The possible result?  That charities run scared and pull back funding for research and other initiatives that might indicate dissenting viewpoint to government positions… for example, initiatives that would otherwise be exploring alternatives to the the rapid development of oil pipelines.

As charities are often major contributors to environmental organizations and initiatives, there are some that say this increased scrutiny is actually a strategic effort to muzzle the depth of environmental debate in Canada.

So there you have it.  A few ideas, for starters.  Agree?  Disagree?  Other ideas?

The immortal jellyfish, David Wilcox, and glow-in-the-dark cats

Source: BBC Nature

So there’s this jellyfish.  It’s tiny.  It’s global.  And it’s immortal.

You scoff but it’s true!  There’s this miniscule jellyfish that has supped from the fountain of youth and mocks us with its knowledge with its beady little.. um.. tentacles.  This jellyfish – or Turritopsis nutricula in elite circles – essentially grows to adulthood, decides it’s time for a change, and then converts all its cells to become a little jellyfish baby again – or a “blob-like cyst”.  Discovering it doesn’t like being a blob, it grows back to an adult again, and, evidently not liking the responsibilities of that, shrinks back to a polyp, and so on and so forth (I’m sure the whole time humming along to this sweet tune).

For this species, the process of converting cells, or transdifferentiation, means that the cells can be converted from specialized muscle cells (for example) back to nerve cells or even to inaugural sperm and eggs.  Essentially the jellyfish can convert its mature cells back into a younger state and vice-versa.  In theory this cycle can loop forever, which means that biological immortality does in fact exist here on Earth… as well as perpetual biological indecision.

And I thought I had trouble growing up.  🙂

P.S. On a tangential note, recently scientists have inserted jellyfish genes into cats as part of research into Feline Immunodeficiency Virus (and ultimately, HIV).  As these genes make fluorescent proteins, this has the effect of actually making the cats glow in the dark and the result is visible with the naked eye.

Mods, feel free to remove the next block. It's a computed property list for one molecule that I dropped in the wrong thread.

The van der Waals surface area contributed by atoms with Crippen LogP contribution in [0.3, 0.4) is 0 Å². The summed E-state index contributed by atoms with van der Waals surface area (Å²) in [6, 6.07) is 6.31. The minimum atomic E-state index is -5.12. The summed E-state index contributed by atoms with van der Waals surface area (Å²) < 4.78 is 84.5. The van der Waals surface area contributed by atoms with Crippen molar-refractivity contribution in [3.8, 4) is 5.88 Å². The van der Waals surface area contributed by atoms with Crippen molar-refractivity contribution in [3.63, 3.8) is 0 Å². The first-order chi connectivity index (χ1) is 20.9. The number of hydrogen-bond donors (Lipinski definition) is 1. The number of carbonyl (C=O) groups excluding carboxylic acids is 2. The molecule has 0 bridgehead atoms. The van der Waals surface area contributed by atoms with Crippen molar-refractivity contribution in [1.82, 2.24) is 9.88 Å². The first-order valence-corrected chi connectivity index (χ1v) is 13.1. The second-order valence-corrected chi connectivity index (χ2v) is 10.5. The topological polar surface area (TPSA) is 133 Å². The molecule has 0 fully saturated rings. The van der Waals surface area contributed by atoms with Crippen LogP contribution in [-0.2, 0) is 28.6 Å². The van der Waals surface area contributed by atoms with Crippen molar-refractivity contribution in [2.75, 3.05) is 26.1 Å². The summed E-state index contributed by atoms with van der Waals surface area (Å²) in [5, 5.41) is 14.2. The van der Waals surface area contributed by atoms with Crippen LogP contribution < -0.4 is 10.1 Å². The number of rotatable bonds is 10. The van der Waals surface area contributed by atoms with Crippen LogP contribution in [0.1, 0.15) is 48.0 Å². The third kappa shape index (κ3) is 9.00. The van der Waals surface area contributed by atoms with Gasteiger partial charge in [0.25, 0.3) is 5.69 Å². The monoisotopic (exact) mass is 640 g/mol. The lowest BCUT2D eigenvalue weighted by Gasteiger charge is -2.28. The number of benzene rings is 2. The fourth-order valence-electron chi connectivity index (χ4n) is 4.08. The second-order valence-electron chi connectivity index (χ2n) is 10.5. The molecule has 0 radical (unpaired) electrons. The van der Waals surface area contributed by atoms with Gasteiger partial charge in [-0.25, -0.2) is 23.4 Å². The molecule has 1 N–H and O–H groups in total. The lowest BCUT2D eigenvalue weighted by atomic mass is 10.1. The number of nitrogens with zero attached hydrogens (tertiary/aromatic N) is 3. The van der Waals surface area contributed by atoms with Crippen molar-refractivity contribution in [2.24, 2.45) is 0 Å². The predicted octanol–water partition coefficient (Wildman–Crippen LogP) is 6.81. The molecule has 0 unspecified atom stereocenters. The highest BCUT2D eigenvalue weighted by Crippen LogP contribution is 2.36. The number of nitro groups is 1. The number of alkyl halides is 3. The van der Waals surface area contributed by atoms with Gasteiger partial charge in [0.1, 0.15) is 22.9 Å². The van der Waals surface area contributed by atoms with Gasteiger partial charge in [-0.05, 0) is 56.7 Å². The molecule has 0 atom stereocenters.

While the aims of the related research are incredibly promising, there’s something really strange about making green cats, don’t you think?

The mostly harmless Higgs boson (or so long, and thanks for all the fonts)

“Ah I love this time of day, when the particles and waves hit me just right…”

It’s been an electrifying week for particle physics, what with the seeming discovery of the Higgs boson, otherwise known as the “God particle”.  The existence of this unassuming little sub-atomic particle was first conceived of in the 1970s, but only very recently have physicists found tangible evidence that it exists through the use of the gigantic CERN Large Hadron Collider.

Now, there’s lots of information out there clarifying what the Higgs boson is all about, and why it matters, but suffice it to say (for this light-hearted post) that H-B and its mechanisms is believed responsible for conferring mass to all matter, which equates to all the mass in the universe.  At 1052 to 1053 kg, that’s heavy stuff for a little boson!

Also trending though, is the fact that the physicists announced the discovery of the God particle using Comic Sans font in their Powerpoint presentation, to the chagrin and ridicule of aesthetes the world over and causing a cosmic firestorm on Twitter (i.e. “few people know that the original set of tablets were smashed not because of the golden calf, but because they were in Comic Sans” @spiritofMoses).

It’s a pretty quarky – yet funny – world when one of the biggest scientific discoveries in the last fifty years is vying with font type for attention.  Sigh… if only Douglas Adams were still around, he would have had a field day with this one!

P.S. Why is Higgs boson called the God particle you ask?  This title was apparently popularized by a book on particle physics: The God Particle: If the Universe Is the Answer, What Is the Question?.  The author indicated he chose the name because “the publisher wouldn’t let us call it the Goddamn Particle, though that might be a more appropriate title, given its villainous nature and the expense it is causing”.

Part II: Flow, meaning, and a state of grace